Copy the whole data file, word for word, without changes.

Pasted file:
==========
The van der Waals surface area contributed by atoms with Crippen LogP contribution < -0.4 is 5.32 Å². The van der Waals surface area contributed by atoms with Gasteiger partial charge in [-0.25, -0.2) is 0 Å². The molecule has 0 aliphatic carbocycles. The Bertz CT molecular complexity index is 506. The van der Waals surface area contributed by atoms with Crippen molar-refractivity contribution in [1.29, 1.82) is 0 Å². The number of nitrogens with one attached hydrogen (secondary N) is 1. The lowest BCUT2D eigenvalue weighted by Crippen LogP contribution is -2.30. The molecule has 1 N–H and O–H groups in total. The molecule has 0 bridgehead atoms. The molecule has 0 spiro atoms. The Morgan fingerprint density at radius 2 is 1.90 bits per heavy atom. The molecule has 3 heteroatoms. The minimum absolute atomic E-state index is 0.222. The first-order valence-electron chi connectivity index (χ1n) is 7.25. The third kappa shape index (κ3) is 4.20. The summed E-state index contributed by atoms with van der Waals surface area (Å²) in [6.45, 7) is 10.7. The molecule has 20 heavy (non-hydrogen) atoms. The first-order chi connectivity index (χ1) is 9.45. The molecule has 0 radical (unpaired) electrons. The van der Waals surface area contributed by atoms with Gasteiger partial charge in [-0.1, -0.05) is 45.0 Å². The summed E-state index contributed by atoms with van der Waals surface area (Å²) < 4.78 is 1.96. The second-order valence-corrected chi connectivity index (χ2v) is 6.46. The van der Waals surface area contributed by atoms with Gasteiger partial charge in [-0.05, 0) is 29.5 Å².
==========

The van der Waals surface area contributed by atoms with Crippen LogP contribution < -0.4 is 5.32 Å². The van der Waals surface area contributed by atoms with Gasteiger partial charge in [-0.25, -0.2) is 0 Å². The molecule has 0 aliphatic carbocycles. The Bertz CT molecular complexity index is 506. The van der Waals surface area contributed by atoms with Crippen molar-refractivity contribution in [1.29, 1.82) is 0 Å². The number of nitrogens with one attached hydrogen (secondary N) is 1. The lowest BCUT2D eigenvalue weighted by Crippen LogP contribution is -2.30. The molecule has 1 N–H and O–H groups in total. The molecule has 0 bridgehead atoms. The molecule has 0 spiro atoms. The Morgan fingerprint density at radius 2 is 1.90 bits per heavy atom. The molecule has 3 heteroatoms. The minimum absolute atomic E-state index is 0.222. The first-order valence-electron chi connectivity index (χ1n) is 7.25. The third kappa shape index (κ3) is 4.20. The summed E-state index contributed by atoms with van der Waals surface area (Å²) in [6.45, 7) is 10.7. The molecule has 20 heavy (non-hydrogen) atoms. The first-order chi connectivity index (χ1) is 9.45. The molecule has 0 radical (unpaired) electrons. The van der Waals surface area contributed by atoms with Gasteiger partial charge in [-0.1, -0.05) is 45.0 Å². The summed E-state index contributed by atoms with van der Waals surface area (Å²) < 4.78 is 1.96. The second-order valence-corrected chi connectivity index (χ2v) is 6.46. The van der Waals surface area contributed by atoms with Gasteiger partial charge in [-0.05, 0) is 29.5 Å².